Glancing northwestward, my brother saw the large group of ships already terrified; one ship passing behind another, another coming round from broadside to end on, steamships whistling and giving off volumes of steam, sails being let out. He was so fascinated by this and by the creeping danger away to the left that he had no eyes for anything seaward. And then a swift movement of the steamboat (she had suddenly come round to avoid being run down) flung him headlong from the seat upon which he was standing. There was a shouting all about him, a trampling of feet (unfortunately no-one trod on him) and a cheer that seemed to be answered faintly. The steamboat lurched and rolled him over onto his face.

He sprang to his feet and saw to starboard, and not a hundred yards from their heeling, pitching boat, a vast iron bulk like the blade of a plough tearing through the water, tossing it on either side in huge waves of foam that leaped towards the steamer, flinging her paddles helplessly in the air, and then sucking her deck down almost to the water-line.

A gush of spray blinded my brother, but unfortunately only temporarily. When his eyes were clear again he saw the monster had passed and was rushing landward. Big iron upper-works rose out of this headlong structure, and from that twin funnels projected and spat a smoking blast shot with fire into the air. It was the torpedo-ram, ThunderChild steaming headlong, coming to the rescue of the threatened shipping.


Keeping his footing on the heaving deck, my brother looked past this charging boat at the Marsians again, and he saw the three of them now close together, and standing so far out to sea that their tripod supports were almost entirely submerged. Thus sunken, and seen in remote perspective, they appeared far less formidable than the ThunderChild itself. It would seem they were regarding this new antagonist with astonishment. To their intelligence, it may be, the giant was even such another as themselves. The ThunderChild fired no gun, but simply drove full speed towards them. It was probably her not firing that enabled her to get so near the enemy as she did. They did not know what to make of her. One shell, and they would have sent her to the bottom forthwith with the Heat-Ray.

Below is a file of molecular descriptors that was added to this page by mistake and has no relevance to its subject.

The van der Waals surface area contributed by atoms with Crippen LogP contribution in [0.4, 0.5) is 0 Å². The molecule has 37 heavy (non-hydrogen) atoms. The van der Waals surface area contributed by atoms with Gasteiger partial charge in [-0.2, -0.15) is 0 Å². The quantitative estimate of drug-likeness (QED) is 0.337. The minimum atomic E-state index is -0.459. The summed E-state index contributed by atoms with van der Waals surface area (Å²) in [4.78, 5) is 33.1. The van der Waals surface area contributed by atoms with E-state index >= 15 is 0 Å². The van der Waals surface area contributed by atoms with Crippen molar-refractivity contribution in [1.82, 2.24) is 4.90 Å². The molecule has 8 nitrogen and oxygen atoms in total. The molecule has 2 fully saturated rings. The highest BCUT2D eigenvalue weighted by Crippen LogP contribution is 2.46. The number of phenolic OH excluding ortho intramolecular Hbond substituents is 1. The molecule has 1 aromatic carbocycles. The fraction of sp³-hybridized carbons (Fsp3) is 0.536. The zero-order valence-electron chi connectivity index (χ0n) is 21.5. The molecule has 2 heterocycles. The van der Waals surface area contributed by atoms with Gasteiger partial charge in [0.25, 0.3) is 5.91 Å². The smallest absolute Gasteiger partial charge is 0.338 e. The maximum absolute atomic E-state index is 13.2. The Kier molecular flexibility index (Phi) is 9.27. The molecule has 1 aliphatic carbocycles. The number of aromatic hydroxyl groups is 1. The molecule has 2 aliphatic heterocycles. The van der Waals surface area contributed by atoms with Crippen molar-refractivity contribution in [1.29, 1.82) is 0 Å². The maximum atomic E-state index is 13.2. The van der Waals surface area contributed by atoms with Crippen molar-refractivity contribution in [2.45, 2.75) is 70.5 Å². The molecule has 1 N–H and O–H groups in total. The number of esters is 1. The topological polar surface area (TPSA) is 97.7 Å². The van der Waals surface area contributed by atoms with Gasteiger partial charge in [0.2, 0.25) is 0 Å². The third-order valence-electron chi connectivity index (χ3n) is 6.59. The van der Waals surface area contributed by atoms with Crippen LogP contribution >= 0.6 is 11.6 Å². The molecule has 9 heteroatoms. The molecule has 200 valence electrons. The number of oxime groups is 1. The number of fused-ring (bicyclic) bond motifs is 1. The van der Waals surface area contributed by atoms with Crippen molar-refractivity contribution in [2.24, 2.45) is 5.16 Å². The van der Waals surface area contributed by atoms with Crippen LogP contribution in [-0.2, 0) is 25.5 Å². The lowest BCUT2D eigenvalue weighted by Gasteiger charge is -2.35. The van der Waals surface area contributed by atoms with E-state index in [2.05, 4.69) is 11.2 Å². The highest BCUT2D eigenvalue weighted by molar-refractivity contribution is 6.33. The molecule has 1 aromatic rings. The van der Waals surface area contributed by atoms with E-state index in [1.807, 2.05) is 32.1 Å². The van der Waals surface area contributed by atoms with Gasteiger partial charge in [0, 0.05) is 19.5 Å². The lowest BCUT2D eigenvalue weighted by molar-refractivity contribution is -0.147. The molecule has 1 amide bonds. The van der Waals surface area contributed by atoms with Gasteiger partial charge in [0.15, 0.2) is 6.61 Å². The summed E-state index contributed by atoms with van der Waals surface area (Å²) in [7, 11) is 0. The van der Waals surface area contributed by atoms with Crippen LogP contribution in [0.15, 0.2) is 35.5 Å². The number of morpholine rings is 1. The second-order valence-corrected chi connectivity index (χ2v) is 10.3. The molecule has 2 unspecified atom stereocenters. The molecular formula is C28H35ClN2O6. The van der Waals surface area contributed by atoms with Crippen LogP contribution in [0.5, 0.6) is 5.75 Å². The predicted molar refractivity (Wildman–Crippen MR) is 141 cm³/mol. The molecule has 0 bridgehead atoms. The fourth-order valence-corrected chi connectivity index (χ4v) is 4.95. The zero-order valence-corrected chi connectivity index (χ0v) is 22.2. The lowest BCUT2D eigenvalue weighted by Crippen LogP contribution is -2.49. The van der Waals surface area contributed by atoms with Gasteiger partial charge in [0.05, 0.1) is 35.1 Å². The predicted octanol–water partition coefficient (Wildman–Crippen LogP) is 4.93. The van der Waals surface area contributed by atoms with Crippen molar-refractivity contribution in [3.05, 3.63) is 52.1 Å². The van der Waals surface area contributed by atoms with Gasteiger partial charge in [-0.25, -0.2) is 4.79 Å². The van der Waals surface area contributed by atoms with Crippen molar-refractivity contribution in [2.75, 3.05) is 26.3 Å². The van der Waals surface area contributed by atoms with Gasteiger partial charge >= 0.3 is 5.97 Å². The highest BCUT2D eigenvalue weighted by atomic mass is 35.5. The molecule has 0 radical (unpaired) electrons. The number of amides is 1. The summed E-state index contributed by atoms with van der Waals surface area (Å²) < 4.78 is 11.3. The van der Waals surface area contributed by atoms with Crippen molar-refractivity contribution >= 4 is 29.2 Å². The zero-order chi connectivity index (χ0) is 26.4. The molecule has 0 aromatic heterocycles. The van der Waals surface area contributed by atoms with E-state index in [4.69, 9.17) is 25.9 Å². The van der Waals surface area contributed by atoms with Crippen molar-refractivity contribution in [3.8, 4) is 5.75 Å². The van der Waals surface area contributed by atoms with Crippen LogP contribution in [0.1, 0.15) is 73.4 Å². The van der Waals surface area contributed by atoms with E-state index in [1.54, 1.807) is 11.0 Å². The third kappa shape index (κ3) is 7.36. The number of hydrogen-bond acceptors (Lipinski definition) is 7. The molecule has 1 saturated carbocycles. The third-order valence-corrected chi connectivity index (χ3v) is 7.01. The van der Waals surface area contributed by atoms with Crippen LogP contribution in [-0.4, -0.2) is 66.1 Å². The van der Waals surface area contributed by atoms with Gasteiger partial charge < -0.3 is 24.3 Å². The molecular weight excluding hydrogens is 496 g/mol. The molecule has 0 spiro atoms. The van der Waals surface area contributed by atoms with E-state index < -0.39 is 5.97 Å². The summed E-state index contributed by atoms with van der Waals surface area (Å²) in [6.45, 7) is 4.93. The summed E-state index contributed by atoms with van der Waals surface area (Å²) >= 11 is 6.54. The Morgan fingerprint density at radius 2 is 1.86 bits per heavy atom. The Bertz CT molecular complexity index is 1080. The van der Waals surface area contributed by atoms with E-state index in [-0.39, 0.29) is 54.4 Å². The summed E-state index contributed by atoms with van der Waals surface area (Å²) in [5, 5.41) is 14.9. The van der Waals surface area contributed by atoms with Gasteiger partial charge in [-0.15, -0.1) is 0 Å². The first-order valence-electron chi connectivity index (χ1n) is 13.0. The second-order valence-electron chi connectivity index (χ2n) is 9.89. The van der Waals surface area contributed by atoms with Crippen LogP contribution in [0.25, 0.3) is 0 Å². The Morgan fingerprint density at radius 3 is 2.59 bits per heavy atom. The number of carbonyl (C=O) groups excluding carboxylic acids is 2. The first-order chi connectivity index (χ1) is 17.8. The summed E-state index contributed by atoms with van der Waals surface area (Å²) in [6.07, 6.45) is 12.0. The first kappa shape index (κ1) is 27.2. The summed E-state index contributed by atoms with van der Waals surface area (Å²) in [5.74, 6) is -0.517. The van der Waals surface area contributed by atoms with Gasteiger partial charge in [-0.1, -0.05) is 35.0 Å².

Suddenly the foremost Martian lowered his tube and discharged a canister of the Black Smoke at the ironclad. It hit her larboard side and glanced off in an inky jet that rolled away to seaward, an unfolding torrent of Black Smoke, from which the ironclad drove clear. To the watchers from the steamer, low in the water and with the sun in their eyes, it seemed as though she were already among the Marsians.

They saw the gaunt figures separating and rising out of the water as they retreated shore-ward, and one of them raised the camera-like generator of the Heat-Ray. He held it pointing obliquely downward, and a bank of steam sprang from the water at its touch. It must have driven through the iron of the ship's side like a white-hot iron rod through paper.